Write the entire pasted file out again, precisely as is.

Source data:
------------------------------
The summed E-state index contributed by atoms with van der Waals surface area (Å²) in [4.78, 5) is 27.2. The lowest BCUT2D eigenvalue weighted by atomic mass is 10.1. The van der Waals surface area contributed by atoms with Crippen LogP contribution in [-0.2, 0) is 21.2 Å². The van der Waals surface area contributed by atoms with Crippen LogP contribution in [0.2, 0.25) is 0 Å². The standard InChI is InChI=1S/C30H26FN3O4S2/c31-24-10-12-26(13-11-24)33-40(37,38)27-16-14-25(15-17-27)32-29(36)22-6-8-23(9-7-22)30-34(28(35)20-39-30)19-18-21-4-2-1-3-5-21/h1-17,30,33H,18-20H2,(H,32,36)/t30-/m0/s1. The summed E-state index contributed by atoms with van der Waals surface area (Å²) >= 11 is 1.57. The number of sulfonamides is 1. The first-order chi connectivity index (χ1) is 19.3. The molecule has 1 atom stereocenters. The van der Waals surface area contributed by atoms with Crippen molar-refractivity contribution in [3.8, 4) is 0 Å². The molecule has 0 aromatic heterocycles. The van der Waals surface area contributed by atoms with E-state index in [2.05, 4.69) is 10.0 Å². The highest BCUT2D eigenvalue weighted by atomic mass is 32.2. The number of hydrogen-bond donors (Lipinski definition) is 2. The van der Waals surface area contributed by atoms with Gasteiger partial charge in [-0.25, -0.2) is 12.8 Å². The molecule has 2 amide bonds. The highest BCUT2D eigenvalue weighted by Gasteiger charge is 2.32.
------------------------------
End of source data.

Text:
The summed E-state index contributed by atoms with van der Waals surface area (Å²) in [4.78, 5) is 27.2. The lowest BCUT2D eigenvalue weighted by atomic mass is 10.1. The van der Waals surface area contributed by atoms with Crippen LogP contribution in [-0.2, 0) is 21.2 Å². The van der Waals surface area contributed by atoms with Crippen LogP contribution in [0.2, 0.25) is 0 Å². The standard InChI is InChI=1S/C30H26FN3O4S2/c31-24-10-12-26(13-11-24)33-40(37,38)27-16-14-25(15-17-27)32-29(36)22-6-8-23(9-7-22)30-34(28(35)20-39-30)19-18-21-4-2-1-3-5-21/h1-17,30,33H,18-20H2,(H,32,36)/t30-/m0/s1. The summed E-state index contributed by atoms with van der Waals surface area (Å²) >= 11 is 1.57. The number of sulfonamides is 1. The first-order chi connectivity index (χ1) is 19.3. The molecule has 1 atom stereocenters. The van der Waals surface area contributed by atoms with Crippen molar-refractivity contribution in [3.8, 4) is 0 Å². The molecule has 0 aromatic heterocycles. The van der Waals surface area contributed by atoms with E-state index in [2.05, 4.69) is 10.0 Å². The highest BCUT2D eigenvalue weighted by atomic mass is 32.2. The number of hydrogen-bond donors (Lipinski definition) is 2. The van der Waals surface area contributed by atoms with Gasteiger partial charge in [-0.25, -0.2) is 12.8 Å². The molecule has 2 amide bonds. The highest BCUT2D eigenvalue weighted by Gasteiger charge is 2.32.